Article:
An Army veteran from Massachusetts with a struggling psychological health history was sentenced to probation Thursday in DuPage County for leaving a threatening message on an answering machine at a Catholic school in Naperville and for threatening two Wheaton public safety employees.William MacKinnon,
49, was directed to report for treatment to a Veterans Administration facility, either in Illinois or Massachusetts, upon his impending release from the DuPage County prison, where he has actually been held given that his arrest in April 2017.
MacKinnon pleaded guilty in Might to making an incorrect report of a risk to a school building or person and to a charge of threatening a public official.Authorities said McKinnon left a threatening, four-minute, profanity-laced message in February 2017 on an answering device at St. Raphael School. Inning accordance with court records, MacKinnon threatened to "intimidate" the school and its staff and teach them "a ... lesson."The recording likewise contained a danger against Chicago Archbishop Blase Cupich, records reveal.
At the time of his arrest for the school risk, McKinnon had pending charges for leaving threatening messages with a Wheaton fire department authorities and a law enforcement officer. The Naperville and Wheaton cases were integrated in court.Authorities stated MacKinnon had actually formerly been included with a female who lived in the Wheaton location, and they had a connection to the Naperville school.MacKinnon said sorry before Judge Liam Brennan enforced the sentence. His attorney, Jeff Fawell, stated MacKinnon did not recall leaving the message at the school."He feels beyond awful for exactly what happened here," Fawell informed the judge.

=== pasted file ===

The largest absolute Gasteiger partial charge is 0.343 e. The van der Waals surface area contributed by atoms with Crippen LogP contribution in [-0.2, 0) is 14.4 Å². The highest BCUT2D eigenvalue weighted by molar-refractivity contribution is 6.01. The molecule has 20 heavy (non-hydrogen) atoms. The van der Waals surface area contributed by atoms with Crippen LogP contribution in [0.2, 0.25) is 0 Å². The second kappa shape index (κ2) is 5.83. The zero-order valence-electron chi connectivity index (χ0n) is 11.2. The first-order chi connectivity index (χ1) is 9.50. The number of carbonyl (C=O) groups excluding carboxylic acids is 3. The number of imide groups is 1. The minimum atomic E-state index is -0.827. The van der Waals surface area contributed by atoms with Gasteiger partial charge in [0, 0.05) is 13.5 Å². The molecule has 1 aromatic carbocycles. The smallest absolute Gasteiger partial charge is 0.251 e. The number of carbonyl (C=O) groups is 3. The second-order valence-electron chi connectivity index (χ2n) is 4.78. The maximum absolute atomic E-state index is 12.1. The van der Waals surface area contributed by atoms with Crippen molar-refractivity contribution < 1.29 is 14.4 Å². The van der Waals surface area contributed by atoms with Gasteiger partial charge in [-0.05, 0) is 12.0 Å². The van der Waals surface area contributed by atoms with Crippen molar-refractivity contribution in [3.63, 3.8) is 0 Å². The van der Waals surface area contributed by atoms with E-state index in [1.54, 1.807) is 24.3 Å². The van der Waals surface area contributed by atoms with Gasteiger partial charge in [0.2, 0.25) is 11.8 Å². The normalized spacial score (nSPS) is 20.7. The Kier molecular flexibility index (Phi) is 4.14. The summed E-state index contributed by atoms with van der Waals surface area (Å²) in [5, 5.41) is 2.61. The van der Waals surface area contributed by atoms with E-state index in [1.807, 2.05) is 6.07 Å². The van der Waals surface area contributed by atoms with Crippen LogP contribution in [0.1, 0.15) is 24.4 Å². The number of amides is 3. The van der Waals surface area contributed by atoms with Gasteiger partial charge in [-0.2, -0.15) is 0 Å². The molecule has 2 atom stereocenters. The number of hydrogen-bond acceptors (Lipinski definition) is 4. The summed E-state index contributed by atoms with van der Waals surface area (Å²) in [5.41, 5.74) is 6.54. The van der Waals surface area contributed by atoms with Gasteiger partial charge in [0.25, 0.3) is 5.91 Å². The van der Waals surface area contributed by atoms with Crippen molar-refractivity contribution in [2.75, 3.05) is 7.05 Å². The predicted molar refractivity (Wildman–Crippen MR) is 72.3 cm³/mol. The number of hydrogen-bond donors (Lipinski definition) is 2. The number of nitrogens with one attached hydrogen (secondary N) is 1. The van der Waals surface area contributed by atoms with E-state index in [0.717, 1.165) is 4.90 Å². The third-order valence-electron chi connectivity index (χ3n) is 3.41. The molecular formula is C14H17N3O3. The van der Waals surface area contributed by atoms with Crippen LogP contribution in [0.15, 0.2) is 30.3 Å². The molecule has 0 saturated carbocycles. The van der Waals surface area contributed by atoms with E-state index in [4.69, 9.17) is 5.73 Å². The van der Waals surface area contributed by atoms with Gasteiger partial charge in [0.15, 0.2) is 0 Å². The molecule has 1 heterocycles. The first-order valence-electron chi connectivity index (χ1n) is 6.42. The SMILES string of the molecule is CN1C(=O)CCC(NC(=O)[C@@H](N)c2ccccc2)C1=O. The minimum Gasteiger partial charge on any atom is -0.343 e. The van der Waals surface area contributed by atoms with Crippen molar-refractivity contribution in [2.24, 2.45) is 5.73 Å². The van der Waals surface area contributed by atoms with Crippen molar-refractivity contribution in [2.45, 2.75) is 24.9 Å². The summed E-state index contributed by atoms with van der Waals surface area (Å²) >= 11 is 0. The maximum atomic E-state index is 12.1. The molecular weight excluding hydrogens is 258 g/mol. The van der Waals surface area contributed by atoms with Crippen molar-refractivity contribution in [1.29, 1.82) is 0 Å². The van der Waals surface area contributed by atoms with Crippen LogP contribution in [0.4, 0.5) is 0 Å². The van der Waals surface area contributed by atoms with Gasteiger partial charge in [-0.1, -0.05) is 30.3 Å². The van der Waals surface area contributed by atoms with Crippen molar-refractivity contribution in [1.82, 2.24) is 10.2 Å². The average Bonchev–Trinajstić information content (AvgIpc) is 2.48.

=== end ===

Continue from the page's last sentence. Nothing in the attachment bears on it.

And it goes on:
"When he heard a recording of( the message)he) was appalled. He stated,' That's my voice.'"MacKinnon served 20 years in the U.S. Army after employing at 17. He
developed extreme diabetes and began having psychological health troubles after being stationed in Kuwait in 2003, the lawyer said.The problem ultimately forced his retirement from the Army. He was stationed in Alaska at retirement and spent a duration on the streets before his military benefits appeared, Fawell said.The judge said that he wanted, based on MacKinnon's lack of previous rap sheet and his military profession, to fashion a sentence that offers MacKinnon a possibility to get assistance." You have actually put a lot of people up against the wall and it's up to you to follow through," Brennan told him.The judge set a status date for next week and a 90-day follow-up to make sure that MacKinnon is maintaining his treatment strategy.------ © 2018 the Chicago Tribune Dispersed by Tribune Content Agency, LLC.